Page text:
3. Policy research and development in association with emerging forms of carbon modelling, mapping and observation in complex urban contexts leading to comprehensive forms of urban observation, integrated with advanced analysis of social, economic and cultural interactions together with forms of “Responsible AI”;

  4. Policy research and development oriented towards sustainable land management, including the analysis of the social, economic and scientific context associated with specific local and endogenous cultures in diversified world regions (e.g., Amazonia; Northern Portugal; California).

The research work will be reported as an example of the need to focus upon in-depth knowledge of real social, political and economic processes of successful science, technology and knowledge-based developments over the last decades in Europe, the Americas and Africa. The foreseen critical policy framework will address key policies and policy instruments aimed at reinforcing and consolidating knowledge based economies in emerging societies in Atlantic regions.

[1] See, for example, Waldheim, C. (2016), “Landscape as Urbanism: A General Theory”, Princeton Univ Press; New jersey; and Bettencourt, L. (2021), “Introduction to Urban Science”; MIT Press, Cambridge.

[2] See, for example, Benedito, S. (2021), “Atmosphere Anatomies: On Design, Weather, and Sensation”, Lars Muller Publs.

[3] Cromar, K.,Howard,P: Vásquez, V-N. and Anthoff, D. (2021); “Health Impacts of Climate Change as Contained in Economic Models Estimating the Social Cost of Carbon Dioxide”, GeoHealth, Volume 5 (8).

[4] UNDP (2019), “The Human Development Report”, chapter 6; UNDP, New York.

[5] Bak-Coleman, J. et al, (2021), “Stewardship of global collective behavior”, PNAS, June 21, 2021.

[6] Helga Nowotny (2021), “In AI we Trust: Power, Illusion and Control of predictive algorithms”, Polity Books.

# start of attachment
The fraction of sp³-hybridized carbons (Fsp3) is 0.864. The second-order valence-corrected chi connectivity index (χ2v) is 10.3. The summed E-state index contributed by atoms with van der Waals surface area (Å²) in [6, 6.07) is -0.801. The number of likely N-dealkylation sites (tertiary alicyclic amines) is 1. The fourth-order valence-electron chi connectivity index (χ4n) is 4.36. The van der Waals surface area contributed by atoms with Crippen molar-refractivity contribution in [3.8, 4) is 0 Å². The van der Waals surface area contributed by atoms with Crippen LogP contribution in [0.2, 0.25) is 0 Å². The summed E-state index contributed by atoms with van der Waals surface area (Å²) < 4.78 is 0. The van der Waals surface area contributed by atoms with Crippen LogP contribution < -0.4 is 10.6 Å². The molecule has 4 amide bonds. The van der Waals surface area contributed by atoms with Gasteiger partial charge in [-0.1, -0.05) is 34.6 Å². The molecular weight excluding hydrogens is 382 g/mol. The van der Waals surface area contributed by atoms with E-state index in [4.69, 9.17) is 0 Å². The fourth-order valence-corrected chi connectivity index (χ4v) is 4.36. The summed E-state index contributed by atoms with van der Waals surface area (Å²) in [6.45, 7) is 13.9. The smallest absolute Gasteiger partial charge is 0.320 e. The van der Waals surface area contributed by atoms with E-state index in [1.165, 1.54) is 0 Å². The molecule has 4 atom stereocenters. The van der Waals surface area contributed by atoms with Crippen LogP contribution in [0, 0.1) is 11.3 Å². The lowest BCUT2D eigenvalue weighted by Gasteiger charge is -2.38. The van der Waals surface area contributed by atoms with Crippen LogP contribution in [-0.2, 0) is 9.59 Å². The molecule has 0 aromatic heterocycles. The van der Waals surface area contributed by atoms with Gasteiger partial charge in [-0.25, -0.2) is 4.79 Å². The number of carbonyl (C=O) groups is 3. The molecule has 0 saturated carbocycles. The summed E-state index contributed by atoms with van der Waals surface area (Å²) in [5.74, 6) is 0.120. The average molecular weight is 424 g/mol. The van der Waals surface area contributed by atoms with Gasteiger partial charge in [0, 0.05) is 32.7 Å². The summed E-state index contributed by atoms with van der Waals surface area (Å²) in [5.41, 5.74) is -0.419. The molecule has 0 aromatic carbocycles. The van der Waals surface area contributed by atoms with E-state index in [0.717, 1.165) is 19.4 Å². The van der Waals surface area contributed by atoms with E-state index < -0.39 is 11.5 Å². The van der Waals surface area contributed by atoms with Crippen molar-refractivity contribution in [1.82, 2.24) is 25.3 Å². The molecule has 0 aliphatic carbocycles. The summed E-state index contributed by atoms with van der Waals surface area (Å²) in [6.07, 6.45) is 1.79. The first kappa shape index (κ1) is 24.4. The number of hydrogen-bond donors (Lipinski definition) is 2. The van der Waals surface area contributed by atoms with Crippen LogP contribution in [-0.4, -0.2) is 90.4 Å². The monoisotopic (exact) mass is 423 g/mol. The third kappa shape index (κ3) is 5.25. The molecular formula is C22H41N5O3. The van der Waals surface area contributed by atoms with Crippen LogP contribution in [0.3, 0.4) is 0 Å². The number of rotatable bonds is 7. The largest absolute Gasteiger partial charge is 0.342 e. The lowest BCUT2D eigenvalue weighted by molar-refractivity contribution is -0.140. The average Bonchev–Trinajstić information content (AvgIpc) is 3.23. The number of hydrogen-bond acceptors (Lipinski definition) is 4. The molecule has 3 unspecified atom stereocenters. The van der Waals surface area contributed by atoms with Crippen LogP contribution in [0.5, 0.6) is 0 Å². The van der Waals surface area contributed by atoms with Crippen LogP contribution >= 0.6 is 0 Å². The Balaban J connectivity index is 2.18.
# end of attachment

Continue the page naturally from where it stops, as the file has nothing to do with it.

Action 4: Regional Chapters

K4P Alliances has been designed, organized and implemented in terms of “Regional Chapters”, following a stepwise approach and making use of the experience of partner institutions in various regions:

  • Latin America and Caribbean Chapter, including specific actions in: i) Tropical Biomes (Amazonia; Cerrado; Mata Atlântica; Caatinga; Pampa; Pantanal); ii) Tropical mangroves in coastal areas; iii) different ecosystems in the Caribbean Sea, including the region between the main port cities of Cartagena, Barranquilla and Santa Marta; iii) main and vulnerable bay areas (e.g., Guanabara bay, in Rio de Janeiro; Todos os Santos Bay, in Bahia).

  • Sub-Saharan Africa Chapter, including specific actions in sub-Saharan Africa (including Senegal, Cape Verde; Guinea Bissau, Benin, Ghana, S. Tomé e Príncipe, Angola, Mozambique, South Africa, Rwanda) aiming to : i) characterization of biodiversity levels through changes in natural land use, pollution, and variations in CO2 concentrations in the atmosphere, changes in the nitrogen cycle and acid rain, climate change, and the introduction of exotic species; ii) development of pilot projects for local bioeconomies in a wide variety of climate zones and precipitation patterns, based on the characterization of landforms from rift valleys to mountains and deserts; and iii) development of pilot projects oriented to foster human nutrition and related influence on world food production, in a way to ensure the sustainable productivity of soils and to provid the genetic resources for all crops, livestock, and marine species harvested for food.

  • Ocean Chapter, including specific actions with: i) Pilot projects for ocean and marine biology mapping making use of advanced, satellite-based, ocean observation methods; ii) Pilot Projects for “ocean interactions” to better map ocean-energy-climate interactions; and iii) Pilot Projects for offshore aquaculture;

  • Other chapters to be considered, may include:
    • Indo-Pacific;
    • Europe, including specific actions and pilot projects in Portugal, the South European Mediterranean Forest and in the Nordic Forests;
    • California, through the “California Forest Observatory”, particularly for international comparison;
    • others to be identified.